It was the summer of 2020, and my obsession with AC/DC was at its peak! I’ve watched enough live footage to know that they are one kick*** live band. I made up my mind that I wanted to buy a concert release, but I had no idea which one to get; I got torn between No Bull (1996) and Stiff Upper Lip Live (2001). I ended up getting both because I knew I wanted the latter, but I couldn’t pass on No Bull for two reasons: they played “Girls Got Rhythm” and all the close-up shots of Phil Rudd! I ordered both concert releases (along with a few other stuff) from Amazon on July 26, 2020, and my package arrived on August 6, 2020.
I bought the director’s cut edition titled No Bull: The Director’s Cut on Blu-ray because, why not? It was only about $20. The Blu-ray release came out in September 2008. The concert is from July 1996, at Plaza de Toros de Las Ventas in Madrid, Spain. The bonus features include two rare performances from the Ballbreaker tour and “Angus-Cam” views for “Shoot to Thrill,” “Hail Caesar,” “Rock and Roll Ain’t Noise Pollution,” and “You Shook Me All Night Long.” I wasn’t impressed by the rare performances, to be honest.
The “Cover You in Oil” performance is from Gothenburg, Sweden. It was cool, but they kept showing scenes from the music video when the guys were singing the chorus. All I wanted was to see Malcolm Young and Cliff Williams do their thing on the backing vocals, but instead, the video shifted focus to the women covered in oil. The “Down Payment Blues” performance is from Daytona Beach, Florida. That one would’ve been alright if they didn’t end the video abruptly; Brian Johnson only had like a minute left of wailing, for goodness sakes. The energy for both performances was awkward, and I couldn’t hear any screaming fans, though I heard Johnson’s vocals much better because the crowds were quieter.
The first thing that caught my attention was the main menu; it had this weird cartoon of Angus with a bull on the opposite side. Little did I know that there was more; there was a scene with a lady wearing quite revealing clothing riding a mechanical bull and another one of Angus teasing the bull.
There was also this scene with Angus and whoever these people are!
The setlist was pretty typical. It had the classics like “Back in Black,” “For Those About to Rock (We Salute You),” “Whole Lotta Rosie,” “Dirty Deeds Done Dirt Cheap,” and “T.N.T.” But as mentioned before, they played “Girls Got Rhythm,” which was a fun way to spice up the setlist. The first time I heard that riff, I was in rock ‘n’ roll heaven. I’ve never heard anything like it because it was so melodic yet bad***. They also played four tracks from Ballbreaker (1995); “Hard as a Rock,” “Boogie Man, “Hail Caesar,” and “Ballbreaker.”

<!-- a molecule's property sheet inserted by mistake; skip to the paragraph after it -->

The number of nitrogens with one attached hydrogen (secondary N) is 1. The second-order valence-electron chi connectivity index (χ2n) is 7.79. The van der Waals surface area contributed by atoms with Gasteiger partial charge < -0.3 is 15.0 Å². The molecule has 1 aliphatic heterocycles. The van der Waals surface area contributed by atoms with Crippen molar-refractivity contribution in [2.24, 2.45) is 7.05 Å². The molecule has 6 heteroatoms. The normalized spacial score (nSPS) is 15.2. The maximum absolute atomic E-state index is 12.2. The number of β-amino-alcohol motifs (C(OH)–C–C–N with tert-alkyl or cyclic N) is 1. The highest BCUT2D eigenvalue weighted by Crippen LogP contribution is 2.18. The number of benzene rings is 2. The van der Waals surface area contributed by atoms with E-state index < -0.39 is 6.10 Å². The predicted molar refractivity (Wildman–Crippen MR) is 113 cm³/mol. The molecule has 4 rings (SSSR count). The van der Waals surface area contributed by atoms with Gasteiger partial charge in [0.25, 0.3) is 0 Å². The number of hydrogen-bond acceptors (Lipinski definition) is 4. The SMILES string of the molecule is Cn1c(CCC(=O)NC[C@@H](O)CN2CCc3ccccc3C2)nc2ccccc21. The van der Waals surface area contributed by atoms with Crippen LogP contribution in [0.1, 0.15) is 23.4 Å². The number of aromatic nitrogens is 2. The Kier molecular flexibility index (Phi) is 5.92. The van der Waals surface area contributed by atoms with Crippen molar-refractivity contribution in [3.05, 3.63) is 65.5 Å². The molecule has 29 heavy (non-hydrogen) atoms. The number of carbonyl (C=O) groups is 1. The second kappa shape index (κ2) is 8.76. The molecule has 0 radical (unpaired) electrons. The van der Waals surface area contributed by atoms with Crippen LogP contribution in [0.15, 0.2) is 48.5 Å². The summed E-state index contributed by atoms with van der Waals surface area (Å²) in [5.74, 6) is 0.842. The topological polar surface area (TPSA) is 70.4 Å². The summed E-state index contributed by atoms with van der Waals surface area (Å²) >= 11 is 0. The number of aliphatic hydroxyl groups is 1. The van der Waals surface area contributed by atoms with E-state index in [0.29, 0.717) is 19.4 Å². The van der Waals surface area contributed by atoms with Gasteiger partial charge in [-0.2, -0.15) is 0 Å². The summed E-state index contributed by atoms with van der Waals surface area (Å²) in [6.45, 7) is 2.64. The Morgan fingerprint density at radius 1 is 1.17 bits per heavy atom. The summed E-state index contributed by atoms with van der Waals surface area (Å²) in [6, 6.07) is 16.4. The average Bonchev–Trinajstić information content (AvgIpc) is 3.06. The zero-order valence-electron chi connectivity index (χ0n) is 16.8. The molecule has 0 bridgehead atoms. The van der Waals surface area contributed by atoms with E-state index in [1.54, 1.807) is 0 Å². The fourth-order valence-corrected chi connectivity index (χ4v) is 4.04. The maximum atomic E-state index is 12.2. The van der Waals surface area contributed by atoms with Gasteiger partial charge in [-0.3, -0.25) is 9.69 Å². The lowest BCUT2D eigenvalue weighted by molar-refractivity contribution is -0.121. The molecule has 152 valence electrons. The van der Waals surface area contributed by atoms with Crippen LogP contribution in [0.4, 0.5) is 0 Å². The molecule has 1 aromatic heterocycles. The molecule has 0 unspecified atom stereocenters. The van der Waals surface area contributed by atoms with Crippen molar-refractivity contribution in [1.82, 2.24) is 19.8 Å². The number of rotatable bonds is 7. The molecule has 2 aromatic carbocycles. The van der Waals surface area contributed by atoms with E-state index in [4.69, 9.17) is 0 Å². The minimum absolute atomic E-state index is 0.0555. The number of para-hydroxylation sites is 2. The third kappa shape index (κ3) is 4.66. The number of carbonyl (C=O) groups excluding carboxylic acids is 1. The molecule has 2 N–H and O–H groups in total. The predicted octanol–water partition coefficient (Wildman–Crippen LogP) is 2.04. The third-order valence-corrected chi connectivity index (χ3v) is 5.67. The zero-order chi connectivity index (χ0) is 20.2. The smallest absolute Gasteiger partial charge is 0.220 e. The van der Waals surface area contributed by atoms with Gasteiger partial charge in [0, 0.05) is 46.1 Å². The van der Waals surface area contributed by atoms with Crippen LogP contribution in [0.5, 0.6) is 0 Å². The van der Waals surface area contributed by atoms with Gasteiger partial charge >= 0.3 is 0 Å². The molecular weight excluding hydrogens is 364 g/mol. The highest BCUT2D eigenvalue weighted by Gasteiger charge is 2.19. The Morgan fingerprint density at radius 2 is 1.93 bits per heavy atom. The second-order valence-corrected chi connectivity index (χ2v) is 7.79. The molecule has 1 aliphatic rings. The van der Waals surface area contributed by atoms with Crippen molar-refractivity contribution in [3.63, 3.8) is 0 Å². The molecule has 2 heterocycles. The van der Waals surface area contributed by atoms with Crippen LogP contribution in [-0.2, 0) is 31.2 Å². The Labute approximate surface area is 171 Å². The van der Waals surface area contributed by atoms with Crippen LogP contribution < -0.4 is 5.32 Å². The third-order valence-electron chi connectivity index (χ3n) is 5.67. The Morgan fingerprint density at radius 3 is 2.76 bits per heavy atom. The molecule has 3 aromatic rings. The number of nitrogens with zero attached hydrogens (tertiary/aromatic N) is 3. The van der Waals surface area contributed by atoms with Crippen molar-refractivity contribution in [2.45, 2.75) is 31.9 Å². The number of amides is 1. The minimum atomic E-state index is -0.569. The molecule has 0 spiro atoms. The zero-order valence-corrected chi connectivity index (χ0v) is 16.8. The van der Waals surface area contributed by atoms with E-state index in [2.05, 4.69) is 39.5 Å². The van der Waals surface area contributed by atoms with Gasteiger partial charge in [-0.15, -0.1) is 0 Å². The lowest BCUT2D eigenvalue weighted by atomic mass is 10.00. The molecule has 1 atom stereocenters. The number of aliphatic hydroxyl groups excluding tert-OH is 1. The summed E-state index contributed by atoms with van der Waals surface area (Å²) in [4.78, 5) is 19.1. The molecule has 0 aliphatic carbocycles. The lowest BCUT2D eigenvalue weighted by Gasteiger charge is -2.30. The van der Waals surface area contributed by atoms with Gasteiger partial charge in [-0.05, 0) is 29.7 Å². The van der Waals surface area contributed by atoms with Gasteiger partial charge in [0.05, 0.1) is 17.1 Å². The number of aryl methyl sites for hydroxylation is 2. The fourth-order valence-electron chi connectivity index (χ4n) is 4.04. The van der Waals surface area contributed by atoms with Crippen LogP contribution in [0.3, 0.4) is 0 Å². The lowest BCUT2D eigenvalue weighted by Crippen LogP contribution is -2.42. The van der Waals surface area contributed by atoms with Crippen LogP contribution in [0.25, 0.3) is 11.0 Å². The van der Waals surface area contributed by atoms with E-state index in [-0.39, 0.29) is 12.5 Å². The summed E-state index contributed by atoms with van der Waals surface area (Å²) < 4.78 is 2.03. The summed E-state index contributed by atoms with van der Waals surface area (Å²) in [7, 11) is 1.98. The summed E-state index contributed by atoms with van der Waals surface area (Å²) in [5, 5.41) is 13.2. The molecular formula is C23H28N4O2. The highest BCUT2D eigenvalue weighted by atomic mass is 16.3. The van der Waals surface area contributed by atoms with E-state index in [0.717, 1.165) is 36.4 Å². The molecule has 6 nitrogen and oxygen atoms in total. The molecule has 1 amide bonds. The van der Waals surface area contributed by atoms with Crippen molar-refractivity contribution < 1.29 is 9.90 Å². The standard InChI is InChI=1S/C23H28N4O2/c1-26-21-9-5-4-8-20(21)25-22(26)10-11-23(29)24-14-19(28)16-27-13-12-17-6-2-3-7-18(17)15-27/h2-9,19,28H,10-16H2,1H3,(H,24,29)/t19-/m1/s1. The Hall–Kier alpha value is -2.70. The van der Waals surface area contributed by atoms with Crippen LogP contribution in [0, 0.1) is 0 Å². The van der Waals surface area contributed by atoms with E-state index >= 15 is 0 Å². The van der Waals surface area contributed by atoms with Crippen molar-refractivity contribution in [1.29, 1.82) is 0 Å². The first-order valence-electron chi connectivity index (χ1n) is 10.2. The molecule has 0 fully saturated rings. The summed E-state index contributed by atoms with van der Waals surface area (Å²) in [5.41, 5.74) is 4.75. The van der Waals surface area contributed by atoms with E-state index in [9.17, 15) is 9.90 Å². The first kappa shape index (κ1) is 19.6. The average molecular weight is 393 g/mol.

It would’ve been nice if they included “Jailbreak,” “High Voltage,” and “Moneytalks” from the previous tour, but oh well. I’m happy they played “Rock and Roll Ain’t Noise Pollution,” though, because they dropped it after the Stiff Upper Lip tour, which I have no idea why. If they were to drop a song from the Back in Black era, it should be “Shoot to Thrill,” not “Rock and Roll Ain’t Noise Pollution,” not with that riff.
I kept quiet throughout the entire concert to pay attention to the mix and see how the boys sounded. Johnson’s voice sounds a bit more worn out, and it looks like those cigarettes were starting to catch up to him. He was fine in the lower register, but when he started screeching and singing higher, his voice seemed strained. “Thunderstruck” was the weakest one from Johnson vocally.
I loved the raw and airy tone on Rudd’s drums, specifically his snare. However, I felt like Angus’ guitar was louder than Mal’s guitar, and I couldn’t hear Mal’s parts. It was noticeable on “Let There Be Rock,” where usually, Mal’s guitar is piercing through the mix all the way, but not on this performance. Don’t get me wrong; you can still hear Mal, but to me, Angus overpowered him on some songs. Also, I say this a lot, but I cannot hear Cliff’s bass often. I perceived some of his parts on “Hail Caesar” and “Boogie Man,” but that’s about it.
Regardless of the setlist and mix, it’s still AC/DC, and it was worth what I spent. Plus, I appreciated the cameraman for giving Rudd the spotlight he deserves (in a positive way). But come on, take a shot every time they showed a close-up of Rudd and see if you’re sober by the end of the two-hour show. Also, because I didn’t sing along to any of the songs, that did make the viewing experience less enjoyable. That is understandable because who goes to a concert without the intention of singing along to your favorite songs?
Is No Bull better than Live at Donington (1992)? In terms of the setlist? No. But in terms of energy and playing? Yes. I’ve always said that AC/DC refound themselves when Rudd joined the band again, and the chemistry is there between the boys. They were having fun, were in-sync, and there were no crazy tempo changes. For any AC/DC fan, No Bull is a lovely addition to the collection, and overall it is a great concert to watch when you have nothing to do and want to listen to killer riffs and good old rock ‘n’ roll! I’d rank this release 4 out of 5 stars.
Take care and see ya real soon!